Mt. Stromlo Bushfire
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Image credit: Sky & Telescope
Image credit: Sky & Telescope
The news is carrying details of the loss, devastation, and deaths related to one of Australia's worst bush fires in history. I'd like to focus on one small aspect of the disaster: the loss of the Mt Stromlo observatory facilities.
The loss of Mt. Stromlo Observatory facility is very great loss.
Established in 1924, the Commonwealth Observatory at Mount Stromlo on the outskirts of Canberra. Commonwealth Observatory was recognized for its important research into the origin and future of the universe.
Astronomers at Mount Stromlo made outstanding contributions to astronomy. It would be difficult to list all of the important contributions to Astronomy made by the people working at Mt. Stromlo. Now, a few come to mind:
- Stromlo research in the 1950s provided the first clue that the Magellanic Clouds had evolved differently from our own galaxy. These results gave us important insights into galactic evolution.
- In the 1990's, astronomers from Stromlo and Sliding Springs (many km away from the fire area) showed that about 90% of disc galaxies (such as our own) are greatly influenced by ''dark matter'', in their galaxies' halos.
- They made important observations in the first hours after Supernova 1987A (the first naked eye supernova in several centuries of years) was discovered.
- Then there is the sort of work such as the Stromlo Abell Cluster Supernova Search
- The Massive Compact Halo Objects (MACHO) project that was the first to record many microlensing events in our Galaxy as well as in the Large Magellanic Cloud.
- Then there was all of that tedious, but vital work of spectral classification of southern stars.
- Many of the first parallax distances to Southern stars were first made at Stromlo.
- The list goes on and on ... I am sorry that I must leave out so many other significant contributions!
One of the principal instruments at Stromlo was the 74-inch (188-cm) reflecting telescope. The 74-inch telescope was erected in 1953, and until the completion in 1974 of the 3.9m Anglo-Australian Telescope at Siding Spring, this was the largest telescope in the Southern Hemisphere. In 1982, it was used to discover the fossil star CD-38245: a star so old that it is made almost purely of gases left over from the big bang.
It also was home scopes such as the robotic 50-inch (127-cm). It was an excellent example of how an older telescope could be outfitted with new controls and instruments to perform innovative work. The MACHO project was conducted on the 50 inch.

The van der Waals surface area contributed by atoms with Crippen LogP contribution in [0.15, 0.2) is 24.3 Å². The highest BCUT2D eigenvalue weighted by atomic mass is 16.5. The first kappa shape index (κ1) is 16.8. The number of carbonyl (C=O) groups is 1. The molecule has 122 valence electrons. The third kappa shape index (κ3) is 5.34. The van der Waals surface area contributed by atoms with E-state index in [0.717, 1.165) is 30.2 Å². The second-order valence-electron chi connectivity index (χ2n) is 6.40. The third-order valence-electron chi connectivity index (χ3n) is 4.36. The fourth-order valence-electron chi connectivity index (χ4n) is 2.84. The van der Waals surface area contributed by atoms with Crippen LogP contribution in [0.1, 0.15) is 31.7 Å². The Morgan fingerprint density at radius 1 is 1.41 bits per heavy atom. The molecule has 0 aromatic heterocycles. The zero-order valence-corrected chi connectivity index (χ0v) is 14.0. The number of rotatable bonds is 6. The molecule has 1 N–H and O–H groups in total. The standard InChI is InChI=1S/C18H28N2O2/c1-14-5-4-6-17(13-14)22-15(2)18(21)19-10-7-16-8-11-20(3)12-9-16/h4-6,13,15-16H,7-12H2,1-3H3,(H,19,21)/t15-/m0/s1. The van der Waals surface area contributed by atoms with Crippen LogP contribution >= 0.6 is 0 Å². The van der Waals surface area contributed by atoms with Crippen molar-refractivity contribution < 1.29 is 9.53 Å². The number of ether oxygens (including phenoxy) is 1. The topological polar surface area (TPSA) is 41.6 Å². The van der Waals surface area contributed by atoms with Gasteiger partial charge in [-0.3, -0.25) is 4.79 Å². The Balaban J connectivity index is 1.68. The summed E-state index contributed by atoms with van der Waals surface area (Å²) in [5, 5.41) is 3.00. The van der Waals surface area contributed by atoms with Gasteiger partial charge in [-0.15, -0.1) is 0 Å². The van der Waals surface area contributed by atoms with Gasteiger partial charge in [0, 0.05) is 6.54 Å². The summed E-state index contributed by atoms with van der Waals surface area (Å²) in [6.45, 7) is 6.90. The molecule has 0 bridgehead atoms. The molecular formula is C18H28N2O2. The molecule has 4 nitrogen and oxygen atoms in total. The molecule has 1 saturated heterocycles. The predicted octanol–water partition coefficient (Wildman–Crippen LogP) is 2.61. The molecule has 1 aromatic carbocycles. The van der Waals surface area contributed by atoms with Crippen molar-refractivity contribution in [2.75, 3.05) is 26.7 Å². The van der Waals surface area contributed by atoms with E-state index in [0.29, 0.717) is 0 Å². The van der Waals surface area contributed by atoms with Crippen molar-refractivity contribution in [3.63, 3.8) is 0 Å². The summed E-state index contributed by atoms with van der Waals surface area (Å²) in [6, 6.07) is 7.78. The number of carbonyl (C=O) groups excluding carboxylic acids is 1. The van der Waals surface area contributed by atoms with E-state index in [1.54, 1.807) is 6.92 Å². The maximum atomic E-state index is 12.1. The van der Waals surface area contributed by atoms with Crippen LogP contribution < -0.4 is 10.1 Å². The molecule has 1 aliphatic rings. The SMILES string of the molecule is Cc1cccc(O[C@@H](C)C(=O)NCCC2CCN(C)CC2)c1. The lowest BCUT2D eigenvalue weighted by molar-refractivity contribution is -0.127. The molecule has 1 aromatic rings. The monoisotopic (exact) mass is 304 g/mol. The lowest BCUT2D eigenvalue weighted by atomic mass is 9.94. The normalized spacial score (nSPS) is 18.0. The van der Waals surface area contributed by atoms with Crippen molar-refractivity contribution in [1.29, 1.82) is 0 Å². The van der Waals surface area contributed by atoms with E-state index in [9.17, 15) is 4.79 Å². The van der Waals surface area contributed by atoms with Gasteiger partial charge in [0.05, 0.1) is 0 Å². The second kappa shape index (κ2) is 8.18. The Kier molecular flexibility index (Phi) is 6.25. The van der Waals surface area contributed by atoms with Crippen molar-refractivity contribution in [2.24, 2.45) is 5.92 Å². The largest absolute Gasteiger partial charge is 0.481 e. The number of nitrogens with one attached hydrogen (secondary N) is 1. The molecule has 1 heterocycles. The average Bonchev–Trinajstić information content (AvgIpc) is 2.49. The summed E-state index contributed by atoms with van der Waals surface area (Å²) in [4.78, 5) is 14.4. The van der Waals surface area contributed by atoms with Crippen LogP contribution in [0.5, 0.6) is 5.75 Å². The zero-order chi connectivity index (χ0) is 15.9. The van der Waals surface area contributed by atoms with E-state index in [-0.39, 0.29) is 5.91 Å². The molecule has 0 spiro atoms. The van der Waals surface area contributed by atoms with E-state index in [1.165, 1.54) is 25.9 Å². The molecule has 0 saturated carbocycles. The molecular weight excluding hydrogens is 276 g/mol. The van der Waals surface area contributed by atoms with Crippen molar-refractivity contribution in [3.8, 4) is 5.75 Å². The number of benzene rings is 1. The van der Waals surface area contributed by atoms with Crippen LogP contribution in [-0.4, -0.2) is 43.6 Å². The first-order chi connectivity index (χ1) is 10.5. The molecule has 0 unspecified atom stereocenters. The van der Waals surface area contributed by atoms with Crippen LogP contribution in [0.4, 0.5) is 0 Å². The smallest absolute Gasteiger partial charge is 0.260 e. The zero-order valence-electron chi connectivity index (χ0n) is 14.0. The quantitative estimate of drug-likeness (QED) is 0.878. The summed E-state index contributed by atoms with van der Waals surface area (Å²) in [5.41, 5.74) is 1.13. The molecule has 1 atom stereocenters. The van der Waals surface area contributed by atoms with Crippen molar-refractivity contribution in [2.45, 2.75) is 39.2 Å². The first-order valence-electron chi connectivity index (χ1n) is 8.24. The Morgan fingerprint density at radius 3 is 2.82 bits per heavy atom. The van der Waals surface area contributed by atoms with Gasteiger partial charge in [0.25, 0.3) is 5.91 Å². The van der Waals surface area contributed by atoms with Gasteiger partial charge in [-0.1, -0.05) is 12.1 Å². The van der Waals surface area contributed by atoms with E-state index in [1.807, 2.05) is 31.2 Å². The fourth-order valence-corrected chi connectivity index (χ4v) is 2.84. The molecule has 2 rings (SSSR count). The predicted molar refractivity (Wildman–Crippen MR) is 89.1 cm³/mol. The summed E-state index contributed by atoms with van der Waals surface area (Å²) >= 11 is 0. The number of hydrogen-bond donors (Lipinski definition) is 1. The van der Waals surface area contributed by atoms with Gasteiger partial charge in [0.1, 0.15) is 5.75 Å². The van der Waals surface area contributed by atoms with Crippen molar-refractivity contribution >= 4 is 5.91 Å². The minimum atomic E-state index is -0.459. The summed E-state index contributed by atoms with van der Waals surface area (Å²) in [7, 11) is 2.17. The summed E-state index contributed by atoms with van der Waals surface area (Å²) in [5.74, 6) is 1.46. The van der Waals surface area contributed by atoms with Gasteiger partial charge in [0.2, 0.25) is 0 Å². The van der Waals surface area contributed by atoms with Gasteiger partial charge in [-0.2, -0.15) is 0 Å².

Two historical scopes come to mind, the Oddie, and the Yale-Columbia telescope:
The Oddie, was a wonderful 9-inch Newtonian telescope. The Victorian MP, James Oddie, presented this telescope to the Commonwealth government for use in the proposed Commonwealth Observatory. It was installed on the site at "Mt Strom" (as Stromlo was originally known) in September 1911. Over the years the Oddie telescope has made valuable contributions to Southern Hemisphere astronomy; it did some of the first measurements of the brightness, color and spectral classification of southern stars.
The Yale-Columbia telescope 26-inch Grubb long-focus refractor was erected at this site for the determination of parallaxes of southern stars (it was the largest refractor in the southern hemisphere when first installed.
Moreover, there were other scopes as well ... But alas, from what can be seen from the air at this time, most, if not all of those telescopes have been lost. At appears that heat from the burning of the nearby bush was hot enough to melt many of the domes at the observatory.
The Canberra Astronomical Society used the Stromlo lecture hall for their monthly meetings. During public nights, the public had access to a domed C14 scope, the Oddie, and a number of scopes brought to the site by members ... all through the hard work and generous efforts of the Canberra Astronomical Society.
I had the privilege of observing at Mt Stromlo several times and spoke at one of the CAS meetings. I still can recall flying down from the US to a CAS member's home to see SN1987A. I was there only 36 hours after the naked eye supernova was first observed. I still recall seeing the single star, at a distance of over 168,000 light-years, change in color and rightness over the course of an evening. I was one of the most important astronomical events I have had the honor to witness. I recall that every scope up at Mt Stromlo was all pointed at the Large Magellanic Could where SN 1987A was blazing away. The previous observing board schedule was canceled as people raced to collect as much early critical data as they could in the early hours of the event.
I had the privilege of being with the members of the Canberra Astronomical Society on two of my several total solar eclipses: 1991 in Hawaii, US and most recently the 2002 eclipse in Ceduna, AU.(Both trips count among my several successful viewings of solar totality. Although the 1991 Hawaii was a close call that was saved because my friend (the one who introduced me to the CAS) broke his arm a very short time before the Eclipse ... which allowed both of us to have a full view of Totality in Hawaii ... but that is another story!)
I look forward to meeting with many of these same people when we go to Antarctica for the 2003 solar eclipse.
My best wishes and heart felt sorrow go out to all of those people who worked so hard to make Mt. Stromlo such a wonderful place for the public to visit and who helped the observatory make many important contributions to Astronomy. Much of what was lost cannot be replaced. Still it is my hope that those who are left will be able to rebuild something anew out this tragedy.